Megacolon can be curable when handled the right way

Feline megacolon is a progressive condition that leads to irreversible distension of the colon

Megacolon in a 12-year-old cat.
Photos courtesy Dr. Phil Zeltzman

Garfield, a 12-pound, 8-year-old domestic shorthair cat, had become constipated in the past few months. His family veterinarian initially prescribed psyllium fiber (Metamucil). Then, a few weeks later, the vet prescribed methylcellulose fiber (Citrucel). Then a few weeks later, lactulose. Then a few weeks later, a high-fiber canned diet. Then a few weeks later, mineral oil and petrolatum (Laxatone). Then a few weeks later, dioctyl sulfosuccinate (docusate or Colace). Then a few weeks later, polyethylene glycol (MiraLAX). Then a few weeks later, cisapride was started. Then a few weeks later came canned pumpkin. Then a few weeks later Garfield received a low-residue diet.

Garfield was hospitalized multiple times along the way to receive subcutaneous fluids. None of the above options worked well, so he had a few enemas along the way, as well.

His owner spent hundreds and hundreds of dollars in total, and she became incredibly frustrated with the lack of results.

Many months later, Garfield weighed 8 pounds. He technically was obstipated. He had been vomiting and had a rough hair coat, chronic tenesmus, and a poor appetite. He was dehydrated, anorexic, and experiencing pain. He was miserable. A subtotal colectomy finally was recommended. Sadly, our feline patient was a much worse anesthetic candidate than he was a few months ago.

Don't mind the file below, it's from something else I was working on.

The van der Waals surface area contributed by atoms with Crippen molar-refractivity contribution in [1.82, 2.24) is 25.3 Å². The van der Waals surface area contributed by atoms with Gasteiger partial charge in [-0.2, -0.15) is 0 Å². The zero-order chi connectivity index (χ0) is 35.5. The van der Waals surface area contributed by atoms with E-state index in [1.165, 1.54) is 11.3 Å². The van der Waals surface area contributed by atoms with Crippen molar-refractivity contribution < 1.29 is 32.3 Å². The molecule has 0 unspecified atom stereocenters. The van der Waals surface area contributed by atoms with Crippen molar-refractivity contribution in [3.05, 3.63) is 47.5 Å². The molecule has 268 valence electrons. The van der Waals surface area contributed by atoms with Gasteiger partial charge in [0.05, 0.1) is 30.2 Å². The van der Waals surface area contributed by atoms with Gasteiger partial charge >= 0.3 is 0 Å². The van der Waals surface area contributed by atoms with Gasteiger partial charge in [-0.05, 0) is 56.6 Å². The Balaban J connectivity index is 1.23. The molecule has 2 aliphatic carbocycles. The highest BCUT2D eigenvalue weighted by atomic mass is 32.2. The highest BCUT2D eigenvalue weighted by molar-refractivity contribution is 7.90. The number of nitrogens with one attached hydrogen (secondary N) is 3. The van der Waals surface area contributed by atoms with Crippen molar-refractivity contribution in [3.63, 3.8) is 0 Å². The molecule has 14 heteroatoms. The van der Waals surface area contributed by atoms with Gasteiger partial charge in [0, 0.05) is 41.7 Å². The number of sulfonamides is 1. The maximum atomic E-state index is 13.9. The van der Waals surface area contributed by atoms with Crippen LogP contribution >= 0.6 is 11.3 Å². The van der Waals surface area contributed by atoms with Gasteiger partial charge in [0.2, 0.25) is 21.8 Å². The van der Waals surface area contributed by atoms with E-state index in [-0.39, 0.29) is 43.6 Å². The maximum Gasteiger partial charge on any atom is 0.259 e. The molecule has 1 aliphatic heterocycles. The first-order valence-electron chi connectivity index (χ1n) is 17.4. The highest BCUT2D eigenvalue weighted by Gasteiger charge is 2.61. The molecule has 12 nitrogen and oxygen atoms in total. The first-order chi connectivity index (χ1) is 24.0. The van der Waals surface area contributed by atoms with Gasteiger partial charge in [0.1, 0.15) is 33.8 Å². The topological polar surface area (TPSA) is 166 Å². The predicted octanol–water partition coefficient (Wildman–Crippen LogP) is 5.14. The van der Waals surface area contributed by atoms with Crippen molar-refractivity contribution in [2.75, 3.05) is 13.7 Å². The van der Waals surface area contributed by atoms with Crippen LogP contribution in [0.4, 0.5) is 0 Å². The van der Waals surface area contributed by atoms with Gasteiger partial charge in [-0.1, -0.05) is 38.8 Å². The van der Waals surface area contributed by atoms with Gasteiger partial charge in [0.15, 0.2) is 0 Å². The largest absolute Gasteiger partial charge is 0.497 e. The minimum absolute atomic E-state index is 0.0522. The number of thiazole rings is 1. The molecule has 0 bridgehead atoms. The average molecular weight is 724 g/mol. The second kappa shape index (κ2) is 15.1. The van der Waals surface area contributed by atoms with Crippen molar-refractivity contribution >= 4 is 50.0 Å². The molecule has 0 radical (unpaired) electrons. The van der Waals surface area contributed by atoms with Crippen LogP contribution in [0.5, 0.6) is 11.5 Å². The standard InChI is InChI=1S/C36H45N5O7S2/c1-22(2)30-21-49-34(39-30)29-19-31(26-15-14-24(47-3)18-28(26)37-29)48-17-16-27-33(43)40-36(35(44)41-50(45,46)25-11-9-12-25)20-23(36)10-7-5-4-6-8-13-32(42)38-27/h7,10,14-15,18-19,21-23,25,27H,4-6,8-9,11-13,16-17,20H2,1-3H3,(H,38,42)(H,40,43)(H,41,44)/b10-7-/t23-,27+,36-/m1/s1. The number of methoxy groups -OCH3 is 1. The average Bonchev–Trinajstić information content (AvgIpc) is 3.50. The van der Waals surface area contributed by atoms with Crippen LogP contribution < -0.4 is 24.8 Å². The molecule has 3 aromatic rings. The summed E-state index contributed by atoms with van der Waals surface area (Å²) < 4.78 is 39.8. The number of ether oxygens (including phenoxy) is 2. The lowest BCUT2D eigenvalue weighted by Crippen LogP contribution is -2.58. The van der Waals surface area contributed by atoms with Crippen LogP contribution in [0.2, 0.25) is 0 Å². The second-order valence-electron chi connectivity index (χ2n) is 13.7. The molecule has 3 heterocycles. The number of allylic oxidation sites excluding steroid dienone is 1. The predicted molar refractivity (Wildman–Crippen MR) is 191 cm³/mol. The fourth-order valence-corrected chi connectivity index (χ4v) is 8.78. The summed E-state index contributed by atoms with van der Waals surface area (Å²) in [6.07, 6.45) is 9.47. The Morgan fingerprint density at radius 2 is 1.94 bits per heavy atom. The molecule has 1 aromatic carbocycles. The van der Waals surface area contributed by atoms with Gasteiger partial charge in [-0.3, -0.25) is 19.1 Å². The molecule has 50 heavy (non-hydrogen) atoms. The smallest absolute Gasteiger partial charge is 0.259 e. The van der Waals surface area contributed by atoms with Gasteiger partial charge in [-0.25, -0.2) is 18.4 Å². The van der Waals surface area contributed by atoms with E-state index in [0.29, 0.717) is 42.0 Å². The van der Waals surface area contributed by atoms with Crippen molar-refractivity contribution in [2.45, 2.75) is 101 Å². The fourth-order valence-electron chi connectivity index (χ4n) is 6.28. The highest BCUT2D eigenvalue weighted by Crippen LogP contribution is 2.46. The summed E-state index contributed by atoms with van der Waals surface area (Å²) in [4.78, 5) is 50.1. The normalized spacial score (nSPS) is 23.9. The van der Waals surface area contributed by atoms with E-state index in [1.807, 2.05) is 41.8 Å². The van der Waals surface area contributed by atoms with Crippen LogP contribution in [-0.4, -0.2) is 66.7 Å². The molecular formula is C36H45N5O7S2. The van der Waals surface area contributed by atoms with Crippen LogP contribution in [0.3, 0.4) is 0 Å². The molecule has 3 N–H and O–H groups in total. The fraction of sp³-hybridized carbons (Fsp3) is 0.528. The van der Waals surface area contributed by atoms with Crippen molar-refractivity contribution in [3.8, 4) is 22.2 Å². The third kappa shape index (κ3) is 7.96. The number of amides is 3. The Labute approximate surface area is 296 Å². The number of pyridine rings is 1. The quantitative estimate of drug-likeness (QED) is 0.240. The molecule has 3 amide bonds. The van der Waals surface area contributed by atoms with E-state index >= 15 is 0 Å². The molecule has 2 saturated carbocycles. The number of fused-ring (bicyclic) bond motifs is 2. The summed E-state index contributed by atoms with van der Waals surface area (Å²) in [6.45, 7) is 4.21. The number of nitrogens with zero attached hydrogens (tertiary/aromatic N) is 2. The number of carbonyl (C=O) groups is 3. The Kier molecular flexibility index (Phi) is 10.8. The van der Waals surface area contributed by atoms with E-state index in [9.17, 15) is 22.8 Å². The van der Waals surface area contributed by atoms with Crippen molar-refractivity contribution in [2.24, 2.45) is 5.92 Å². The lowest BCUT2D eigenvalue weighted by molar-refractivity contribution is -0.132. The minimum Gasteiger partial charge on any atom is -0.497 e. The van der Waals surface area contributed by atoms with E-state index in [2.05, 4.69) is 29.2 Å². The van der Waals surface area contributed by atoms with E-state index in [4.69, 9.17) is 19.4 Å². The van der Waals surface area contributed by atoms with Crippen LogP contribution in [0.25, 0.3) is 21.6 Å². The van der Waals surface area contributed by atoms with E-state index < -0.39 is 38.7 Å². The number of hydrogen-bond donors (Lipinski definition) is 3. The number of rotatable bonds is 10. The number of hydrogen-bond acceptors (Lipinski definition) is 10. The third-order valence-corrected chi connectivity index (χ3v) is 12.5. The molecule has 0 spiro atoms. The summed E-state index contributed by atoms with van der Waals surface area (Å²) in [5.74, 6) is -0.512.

What happened?

Megacolon in a 10-year-old cat with huge fecoliths.

Feline megacolon is a progressive condition that invariably leads to irreversible distension of the colon. Two thirds of the time, we don’t know the cause of megacolon in cats, so it can be called an idiopathic, functional obstruction. It is believed that the cause is a degenerative neuromuscular disorder, which is ineluctable, irreversible, and untreatable. This is the reason why medical management is so often palliative at best.

In some cases, megacolon is secondary to untreated pelvic fractures (and rarely a tumor or a foreign body), i.e., a mechanical obstruction. Simple radiographs and rectal examination under heavy sedation or anesthesia will confirm that the fracture malunion is indeed causing stenosis of the pelvic canal.

Feces (fecoliths) in a megacolon are large and rock hard, and cannot mechanically move through a poor cat’s anus. Recall that one of the colon’s main jobs in life is to reabsorb water. So we can administer all the cisapride, lactulose, and special diets in the world—that poop is just not coming out.

And then, there’s the dreadful enema. At best, it will help temporarily; at worst, it can cause traumatic tears of the colon. Either way, the smells and sights probably will make your toughest technicians sick to their stomachs. And it just doesn’t accomplish much, once the colonic distension has reached the point of no return.

None of the medical options above provides a cure. In many case, they’re a temporary Band-Aid approach. Even cisapride, a prokinetic agent, can stimulate only those feline colonic smooth muscles that are functional. When the colon is overdistended, i.e., when a megacolon is present, cisapride won’t help one bit. However, in the vast majority of cases, megacolon is curable with surgery.

Garfield finally goes to surgery

After a thorough a physical and neurological exam, Garfield had a CBC, a biochemical profile, and a urinalysis. The results ruled out metabolic causes for constipation such as hypokalemia and hypercalcemia. Any patient who has been treated for hyperthyroidism also should have thyroxine levels checked to ensure that constipation is not caused by iatrogenic hypothyroidism.